Here comes some starsThe original StarTropics game was an action/RPG hybrid that saw young Mike Jones venture through some ill-defined “South Seas” Caribbean-esque tropical venues. Mike traversed caves, spoke to parrots, and eventually discovered the source of all of his woes were mysterious aliens. The aliens are well established as antagonists from early on, though (StarTropics), so they’re not completely out of left field in this otherwise mundane adventure about Mike exploring some deadly vacation destinations. In a time when NES titles were often incredibly bonkers, Mike’s quest was arguably simply a much more ordinary Legend of Zelda.

And then we got StarTropics 2. And it was insane-o cuckoo banana pants crazy.

So, in the interest of properly conveying the plot and further adventures of Mike Jones, please enjoy these 30 unmodified images from my playthrough of StarTropics 2. It’s pretty straightforward!

See? Pretty typical tale of aliens and wizards and the occasional Sherlock Holmes. A winner is you!

FGC #441 Zoda’s Revenge: StarTropics II

  • System: Nintendo Entertainment System. It also found a home on the Wii and WiiU, but it hasn’t made it to Switch as of this writing. Give it time!
  • Number of Players: Mike is going to have to go it alone.
  • Maybe actually talk about the game for a second: StarTropics 2’s major change to the StarTropics formula (aside from the plot) is that Mike is now capable of moving in a full 8 directions, and is no longer stuck with the four cardinals. And that’s wonderful! StarTropics 1 always felt a little too stiff for the system that also allowed Mega Man to kick Quick Man’s ass, and the new and improved Mike feels like a whole new hero. And he’s got access to at least one weapon at all times that isn’t completely nuked by losing health, too. Overall, StarTropics 2 certainly has its flaws, but its general gameplay “feel” seems much improved over its more famous predecessor.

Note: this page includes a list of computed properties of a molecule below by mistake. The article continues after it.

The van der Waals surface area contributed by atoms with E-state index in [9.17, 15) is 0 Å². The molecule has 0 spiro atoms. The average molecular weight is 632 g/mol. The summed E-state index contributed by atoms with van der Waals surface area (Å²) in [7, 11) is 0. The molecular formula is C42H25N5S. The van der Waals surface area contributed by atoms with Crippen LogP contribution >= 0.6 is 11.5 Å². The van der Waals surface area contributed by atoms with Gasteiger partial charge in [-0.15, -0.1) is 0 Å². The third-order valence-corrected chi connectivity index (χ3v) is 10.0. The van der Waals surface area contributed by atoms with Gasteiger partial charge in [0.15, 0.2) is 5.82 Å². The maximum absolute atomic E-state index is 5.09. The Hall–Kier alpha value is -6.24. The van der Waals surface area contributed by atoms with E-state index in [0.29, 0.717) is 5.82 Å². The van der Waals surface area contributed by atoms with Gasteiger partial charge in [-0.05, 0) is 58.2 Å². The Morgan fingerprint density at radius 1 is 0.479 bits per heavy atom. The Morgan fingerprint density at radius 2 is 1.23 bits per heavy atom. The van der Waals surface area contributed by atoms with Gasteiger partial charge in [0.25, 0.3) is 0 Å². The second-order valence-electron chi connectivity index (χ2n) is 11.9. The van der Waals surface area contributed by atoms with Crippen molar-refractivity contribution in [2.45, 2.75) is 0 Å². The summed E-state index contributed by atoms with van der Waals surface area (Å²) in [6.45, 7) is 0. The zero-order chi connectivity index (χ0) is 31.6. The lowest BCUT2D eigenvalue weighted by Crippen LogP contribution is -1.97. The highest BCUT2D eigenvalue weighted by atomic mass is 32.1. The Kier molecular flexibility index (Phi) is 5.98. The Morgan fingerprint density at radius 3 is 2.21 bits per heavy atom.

• GO AWAYGoggle Bob Fact: Mega Man 6 and StarTropics 2 were the only two games that I kept at my Grandmother’s house when I was a Wee Goggle Bob (would you trust a child to carry a $50 hunk of plastic back and forth between houses? No, these games stay here). This means that I played through the two titles completely at least once a month for probably two years. So, even though I hadn’t played StarTropics 2 in probably a couple of decades, it’s still somehow soaked into my DNA. This is one player that knows how to handle a rampaging dragon.
  • What’s in a name: Mike collects magical pieces of a necklace that eventually summons a lost king. In the Virtual Console release, they are simply known as “blocks”. However, the original release refers to these four-piece blocks as “tetrads”. Gee, I wonder why they decided to change that?
  • An End: The game autosaves before and after dungeons, so it does save right after completing the final dungeon/boss. And that means that booting that file will only ever load the peaceful final ending town. Postgame content? New Game+? What’s that?
  • Did you know? StarTropics 2 was the final Nintendo-produced exclusive Nintendo Entertainment System exclusive title. Technically, the last Nintendo-Nintendo game was Wario’s Woods, but that was available for other systems, too.
  • Would I play again: I have a lot of fond memories of StarTropics 2… but, by the end of this playthrough, I was just about ready for it to be done. StarTropics 2 is a lot of fun, but it’s also a limited NES game with a lot of the same challenges wearing slightly different hats. I’ll play it again someday… but it might not be for another decade.

What’s next? Random ROB has chosen… Bloodstained: Ritual of the Night! Okay, ROB didn’t choose that one at all, but I backed Bloodstained, dammit, and I’m going to talk about it. Please look forward to it!

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